McLean makes his own kites from plans available online, modified from NASA parachutes used in the Gemini rocket program. The designs are easily scalable for different size kites for different wind conditions, he says.
Sailing Over the Ice
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Explorers are now using kites to cross the wide-open spaces of Greenland, Alaska, Antarctica, and Patagonia. "There's a huge difference between covering 10 miles [16 kilometers] in a day on foot or skis and being towed 100 miles [160 kilometers] or more," McLean said. "It's changing the way people are looking at crossing these big ice caps."
McLean likens the experience to sailing with a spinnaker. "[Explorers] are making Arctic and Antarctic travel into more of a sailing journey, where you're looking at which direction prevailing winds go instead of just going straight from point A to point B," he said. "With 24 hours of daylight [in the polar regions] and a good wind, now you can [cover] 15 to 20 days' worth of travel in one day."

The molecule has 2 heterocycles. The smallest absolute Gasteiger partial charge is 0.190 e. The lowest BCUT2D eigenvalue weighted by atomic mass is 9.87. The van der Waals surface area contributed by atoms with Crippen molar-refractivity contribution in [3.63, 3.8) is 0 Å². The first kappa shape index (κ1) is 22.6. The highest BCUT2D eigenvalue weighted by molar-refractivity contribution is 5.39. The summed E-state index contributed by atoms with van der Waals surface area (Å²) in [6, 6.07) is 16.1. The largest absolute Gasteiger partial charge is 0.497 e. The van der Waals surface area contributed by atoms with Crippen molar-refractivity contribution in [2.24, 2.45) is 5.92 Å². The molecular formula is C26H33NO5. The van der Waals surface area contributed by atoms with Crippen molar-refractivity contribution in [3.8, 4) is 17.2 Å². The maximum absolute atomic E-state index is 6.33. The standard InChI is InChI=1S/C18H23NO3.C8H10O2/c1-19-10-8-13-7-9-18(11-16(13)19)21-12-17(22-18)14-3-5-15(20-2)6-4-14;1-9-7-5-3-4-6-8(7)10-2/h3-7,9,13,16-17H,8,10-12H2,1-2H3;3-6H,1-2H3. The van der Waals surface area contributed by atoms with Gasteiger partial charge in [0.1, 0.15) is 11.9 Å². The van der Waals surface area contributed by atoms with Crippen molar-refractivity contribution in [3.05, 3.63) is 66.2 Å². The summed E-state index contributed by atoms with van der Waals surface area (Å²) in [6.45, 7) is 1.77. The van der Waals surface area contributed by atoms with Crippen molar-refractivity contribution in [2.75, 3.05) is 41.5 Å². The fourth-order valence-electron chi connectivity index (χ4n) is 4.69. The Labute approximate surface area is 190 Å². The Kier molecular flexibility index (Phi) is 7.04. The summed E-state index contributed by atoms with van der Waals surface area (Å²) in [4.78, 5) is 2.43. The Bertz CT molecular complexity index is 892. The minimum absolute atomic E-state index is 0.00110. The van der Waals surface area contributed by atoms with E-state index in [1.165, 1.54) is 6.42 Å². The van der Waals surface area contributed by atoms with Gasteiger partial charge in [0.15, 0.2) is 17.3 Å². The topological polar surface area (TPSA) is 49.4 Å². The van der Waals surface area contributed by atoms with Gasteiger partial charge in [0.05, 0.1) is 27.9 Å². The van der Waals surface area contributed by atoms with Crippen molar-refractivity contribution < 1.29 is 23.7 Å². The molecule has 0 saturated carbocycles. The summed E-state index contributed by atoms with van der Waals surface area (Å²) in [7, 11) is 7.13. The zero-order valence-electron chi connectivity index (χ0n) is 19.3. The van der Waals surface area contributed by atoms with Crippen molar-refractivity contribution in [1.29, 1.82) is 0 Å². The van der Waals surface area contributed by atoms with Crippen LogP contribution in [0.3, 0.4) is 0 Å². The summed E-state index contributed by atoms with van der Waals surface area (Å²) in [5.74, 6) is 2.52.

The kites have enough strength to pull riders uphill and have been used in "kite mountaineering" ascents of peaks such as Mount St. Helens and Mount Hood.
A four-person British and Canadian team led by Patrick Woodhead, 26, of Great Britain, plans to use kites to cross a portion of Antarctica in record time. The expedition, scheduled to begin November 5, hopes to cover a thousand miles (1,600 kilometers) in less than 55 days.
Still, says McLean, covering a lot of ground quickly isn't the only appeal of kite-assisted travel. Asked if it's fun, he laughed and said, "Of course!"
When conditions are right, he said, "it's just perfect, because instead of plodding along, you're going 30 to 40 miles an hour [48 to 64 miles an hour], dragging your sled, making incredible time. The first time people do it, it's like setting the hook."
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